Summer Reading: Kentucky Legal Culture
In a recent post, I listed some of the most useful books that a new lawyer or recent transplant to the Bluegrass can use to orient themselves to the history and politics that lies just under the surface of Kentucky jurisprudence. But history and politics aren’t the whole story. After all, they deal with the big legal contests and the tectonic shifts in policy and society. What about the life of the working lawyer practicing in small towns and big city courts, meeting in lunchrooms and courthouse porticos between court appearances and sharing stories with fellow toilers? Or their clients: ordinary people whose mundane lives occasionally intersect with the majesty of the common law of Chancellor Coke and Justice Story?
This history--what anthropologists would call “legal culture”--is best captured in memoirs and in collections of the stories and anecdotes that lawyers would share in idle moments in courthouse hallways. Sadly, it is a culture that that has been wounded by a more high-paced world and the drive to maximize billable hours, and may be finished off by e-filing. Nonetheless, a spate of recent books has highlighted this rich slice of Kentucky life:
John S. Palmore, An Opinionated Career: Memoirs of a Kentucky Judge (Georgetown, Ky.: Kentucky River Press, 2003). (Not available online, but I’ve seen copies recently at Carmichael’s Bookstore in Louisville) and Joseph-Beth Booksellers in Lexington).
In this thin volume, John Palmore, a giant of the Kentucky bench and bar who served on both the old Kentucky Court of Appeals and the state's new Supreme Court, offers an entertaining and revealing first-hand view of his life on the bench. Palmore takes us behind the scenes of some still vital high court decisions, shares stories on judicial campaigns, and discusses the 1970s reform movement that led to the 1975 Judicial Article amendment, including his efforts to implement the most challenging reform: the establishment of the district courts. Along the way he offers thumbnail sketches of his fellow justices and lawyers. (Palmore's follow-up, From the Panama Canal to Elkhorn Creek : A Chronicle of Life in the 20th Century by an Old Kentucky Lawyer (Louisville, Ky.: Butler Books, 2006) focuses more on his private life, but is still entertaining).
Mac Swinford, Kentucky Lawyer (Lexington: University Press of Kentucky, 2008).
In this reprint of his 1963 classic, the late Mac Swinford, the US District Judge for Kentucky (and the Eastern District after the 1963 division) offers an enjoyable take on the Kentucky bench and bar, mostly through the recounting of anecdotes from his early life as a small town practitioner in Cynthiana, Ky., in the 1920s, then and as a moonshiner-busting U.S. Attorney in the 1930s through his years as a federal trial court judge. In addition to his own stories, Swinford repeats a few old lawyer tales he heard over his long career and recalls colorful members of the bar he knew.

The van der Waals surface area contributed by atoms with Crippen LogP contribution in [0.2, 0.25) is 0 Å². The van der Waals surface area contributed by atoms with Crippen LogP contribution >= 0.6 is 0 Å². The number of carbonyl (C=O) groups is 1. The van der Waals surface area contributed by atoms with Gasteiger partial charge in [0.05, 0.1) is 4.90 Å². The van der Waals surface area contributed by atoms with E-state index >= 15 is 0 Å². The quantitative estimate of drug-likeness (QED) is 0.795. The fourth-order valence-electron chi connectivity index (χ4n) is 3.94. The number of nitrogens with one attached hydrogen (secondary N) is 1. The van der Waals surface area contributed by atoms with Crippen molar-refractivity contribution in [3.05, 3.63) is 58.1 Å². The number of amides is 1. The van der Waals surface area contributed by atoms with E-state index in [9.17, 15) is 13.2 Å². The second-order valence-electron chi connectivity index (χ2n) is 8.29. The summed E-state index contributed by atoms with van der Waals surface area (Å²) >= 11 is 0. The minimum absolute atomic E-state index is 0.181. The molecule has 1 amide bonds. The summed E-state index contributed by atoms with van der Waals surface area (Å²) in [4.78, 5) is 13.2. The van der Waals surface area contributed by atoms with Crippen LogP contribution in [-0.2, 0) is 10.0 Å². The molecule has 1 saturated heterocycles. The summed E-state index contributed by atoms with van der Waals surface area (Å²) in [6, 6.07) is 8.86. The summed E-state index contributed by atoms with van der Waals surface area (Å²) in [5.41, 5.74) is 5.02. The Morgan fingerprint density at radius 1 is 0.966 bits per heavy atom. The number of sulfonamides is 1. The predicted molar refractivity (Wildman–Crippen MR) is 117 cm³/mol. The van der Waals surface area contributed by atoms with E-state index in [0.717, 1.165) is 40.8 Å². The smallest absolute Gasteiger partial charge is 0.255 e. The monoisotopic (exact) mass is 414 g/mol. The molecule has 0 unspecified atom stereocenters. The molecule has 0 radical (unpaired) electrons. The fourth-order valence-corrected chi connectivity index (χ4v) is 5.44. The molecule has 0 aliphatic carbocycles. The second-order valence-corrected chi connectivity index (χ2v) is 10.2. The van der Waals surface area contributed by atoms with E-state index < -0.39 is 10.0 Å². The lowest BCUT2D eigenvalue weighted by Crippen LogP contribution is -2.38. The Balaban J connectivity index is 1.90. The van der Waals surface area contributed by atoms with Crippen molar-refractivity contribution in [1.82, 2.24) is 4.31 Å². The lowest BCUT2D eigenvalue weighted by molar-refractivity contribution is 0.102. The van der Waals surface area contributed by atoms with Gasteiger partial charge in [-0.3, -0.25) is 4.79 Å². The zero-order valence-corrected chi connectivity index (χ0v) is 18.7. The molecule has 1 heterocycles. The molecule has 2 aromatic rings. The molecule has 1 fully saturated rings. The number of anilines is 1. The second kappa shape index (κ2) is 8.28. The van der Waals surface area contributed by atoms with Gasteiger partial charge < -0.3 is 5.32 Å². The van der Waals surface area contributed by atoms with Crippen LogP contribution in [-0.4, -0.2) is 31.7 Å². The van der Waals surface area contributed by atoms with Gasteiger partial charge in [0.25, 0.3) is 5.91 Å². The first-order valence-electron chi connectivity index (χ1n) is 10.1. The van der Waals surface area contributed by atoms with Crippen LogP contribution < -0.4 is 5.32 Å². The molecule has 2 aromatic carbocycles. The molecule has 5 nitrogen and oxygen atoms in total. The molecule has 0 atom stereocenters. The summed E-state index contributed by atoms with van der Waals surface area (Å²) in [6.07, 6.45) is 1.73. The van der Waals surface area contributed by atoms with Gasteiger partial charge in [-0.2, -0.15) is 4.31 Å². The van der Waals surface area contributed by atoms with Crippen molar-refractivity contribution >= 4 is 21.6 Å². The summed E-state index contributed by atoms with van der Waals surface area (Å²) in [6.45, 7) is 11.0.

William Lynwood Montell, Tales from Kentucky Lawyers. Lexington: University Press of Kentucky, 2003.
Speaking of old lawyers tales, retired WKU folklorist Lynwood Montell has published a treasury of these anecdotes in this book (recently released in paperback). Montell, who built “one of the most successful folk studies programs in the United States” at WKU and is author of a extremely successful triad of books on Kentucky ghostlore, ably collects and selects stories that show the evolving practice of law in Kentucky, the breadth of experiences of ordinary life that lawyers see, and the fading sense of kinship among attorneys.
Harry M. Caudill, The Mountain, the Miner, and the Lord, and Other Tales from a Country Law Office (Lexington, KY: University Press of Kentucky, 1980) and Slender Is the Thread : Tales from a Country Law Office. (Lexington, Ky.: University Press of Kentucky, 1987).
Harry Caudill is most known to Kentuckians as the author of the classic 1963 expose of poverty in Appalachia and the ravages of the coal-mining industry, Night Comes to the Cumberlands, and as an environmental activist. However before he wrote the book that inspired Robert F. Kennedy to tour eastern Kentucky, Caudill was a small-town lawyer in Whitesburg. In these two books, Caudill draws on his experiences to recount the lives of hard-working mountain folk drawn into his office by the vagaries life.
Finally, I'd recommend a trio of biographies of justices from Kentucky: Loren P. Beth, John Marshall Harlan : The Last Whig Justice (Lexington, Ky.: University Press of Kentucky, 1992), Philippa Strum, Louis D. Brandeis : Justice for the People (Cambridge, Mass.: Harvard University Press, 1984) and James E. St. Clair and Linda C. Gugin, Chief Justice Fred M. Vinson of Kentucky : A Political Biography (Lexington, Ky.: University Press of Kentucky, 2002).